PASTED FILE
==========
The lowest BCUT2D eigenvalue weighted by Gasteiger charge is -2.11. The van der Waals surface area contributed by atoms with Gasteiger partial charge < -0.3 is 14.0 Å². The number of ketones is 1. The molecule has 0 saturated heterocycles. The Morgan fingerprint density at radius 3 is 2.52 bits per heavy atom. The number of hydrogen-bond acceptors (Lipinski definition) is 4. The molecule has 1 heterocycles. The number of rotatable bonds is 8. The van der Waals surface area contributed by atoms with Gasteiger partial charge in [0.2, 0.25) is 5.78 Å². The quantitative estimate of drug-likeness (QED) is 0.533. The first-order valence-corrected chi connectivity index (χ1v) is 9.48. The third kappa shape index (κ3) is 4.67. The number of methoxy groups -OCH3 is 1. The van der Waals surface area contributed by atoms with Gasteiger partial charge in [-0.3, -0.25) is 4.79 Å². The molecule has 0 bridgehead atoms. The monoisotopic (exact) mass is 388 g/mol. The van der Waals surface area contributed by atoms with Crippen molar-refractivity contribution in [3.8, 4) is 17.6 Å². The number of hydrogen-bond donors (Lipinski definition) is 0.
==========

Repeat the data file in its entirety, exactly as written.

The lowest BCUT2D eigenvalue weighted by Gasteiger charge is -2.11. The van der Waals surface area contributed by atoms with Gasteiger partial charge < -0.3 is 14.0 Å². The number of ketones is 1. The molecule has 0 saturated heterocycles. The Morgan fingerprint density at radius 3 is 2.52 bits per heavy atom. The number of hydrogen-bond acceptors (Lipinski definition) is 4. The molecule has 1 heterocycles. The number of rotatable bonds is 8. The van der Waals surface area contributed by atoms with Gasteiger partial charge in [0.2, 0.25) is 5.78 Å². The quantitative estimate of drug-likeness (QED) is 0.533. The first-order valence-corrected chi connectivity index (χ1v) is 9.48. The third kappa shape index (κ3) is 4.67. The number of methoxy groups -OCH3 is 1. The van der Waals surface area contributed by atoms with Gasteiger partial charge in [-0.3, -0.25) is 4.79 Å². The molecule has 0 bridgehead atoms. The monoisotopic (exact) mass is 388 g/mol. The van der Waals surface area contributed by atoms with Crippen molar-refractivity contribution in [3.8, 4) is 17.6 Å². The number of hydrogen-bond donors (Lipinski definition) is 0.